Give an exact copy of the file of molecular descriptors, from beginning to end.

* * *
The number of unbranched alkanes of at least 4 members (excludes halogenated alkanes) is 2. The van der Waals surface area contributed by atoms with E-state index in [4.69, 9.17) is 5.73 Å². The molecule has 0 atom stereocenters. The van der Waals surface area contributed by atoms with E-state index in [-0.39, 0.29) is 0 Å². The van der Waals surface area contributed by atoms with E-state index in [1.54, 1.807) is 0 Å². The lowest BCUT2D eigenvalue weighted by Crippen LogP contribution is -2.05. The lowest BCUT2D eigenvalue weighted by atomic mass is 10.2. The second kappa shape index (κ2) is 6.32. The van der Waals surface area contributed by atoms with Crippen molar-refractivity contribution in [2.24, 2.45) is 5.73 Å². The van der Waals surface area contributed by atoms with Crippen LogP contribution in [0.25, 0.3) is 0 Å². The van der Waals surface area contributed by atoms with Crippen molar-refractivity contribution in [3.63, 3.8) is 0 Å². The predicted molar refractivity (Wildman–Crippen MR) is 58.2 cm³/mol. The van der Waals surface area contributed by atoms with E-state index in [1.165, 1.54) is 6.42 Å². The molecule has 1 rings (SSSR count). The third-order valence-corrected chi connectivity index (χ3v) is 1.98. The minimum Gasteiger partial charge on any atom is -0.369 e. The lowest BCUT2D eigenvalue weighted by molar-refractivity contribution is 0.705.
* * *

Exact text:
The number of unbranched alkanes of at least 4 members (excludes halogenated alkanes) is 2. The van der Waals surface area contributed by atoms with E-state index in [4.69, 9.17) is 5.73 Å². The molecule has 0 atom stereocenters. The van der Waals surface area contributed by atoms with E-state index in [-0.39, 0.29) is 0 Å². The van der Waals surface area contributed by atoms with E-state index in [1.54, 1.807) is 0 Å². The lowest BCUT2D eigenvalue weighted by Crippen LogP contribution is -2.05. The lowest BCUT2D eigenvalue weighted by atomic mass is 10.2. The second kappa shape index (κ2) is 6.32. The van der Waals surface area contributed by atoms with Crippen molar-refractivity contribution in [2.24, 2.45) is 5.73 Å². The van der Waals surface area contributed by atoms with Crippen LogP contribution in [0.25, 0.3) is 0 Å². The van der Waals surface area contributed by atoms with Crippen molar-refractivity contribution in [3.63, 3.8) is 0 Å². The predicted molar refractivity (Wildman–Crippen MR) is 58.2 cm³/mol. The van der Waals surface area contributed by atoms with E-state index in [1.165, 1.54) is 6.42 Å². The molecule has 1 rings (SSSR count). The third-order valence-corrected chi connectivity index (χ3v) is 1.98. The minimum Gasteiger partial charge on any atom is -0.369 e. The lowest BCUT2D eigenvalue weighted by molar-refractivity contribution is 0.705.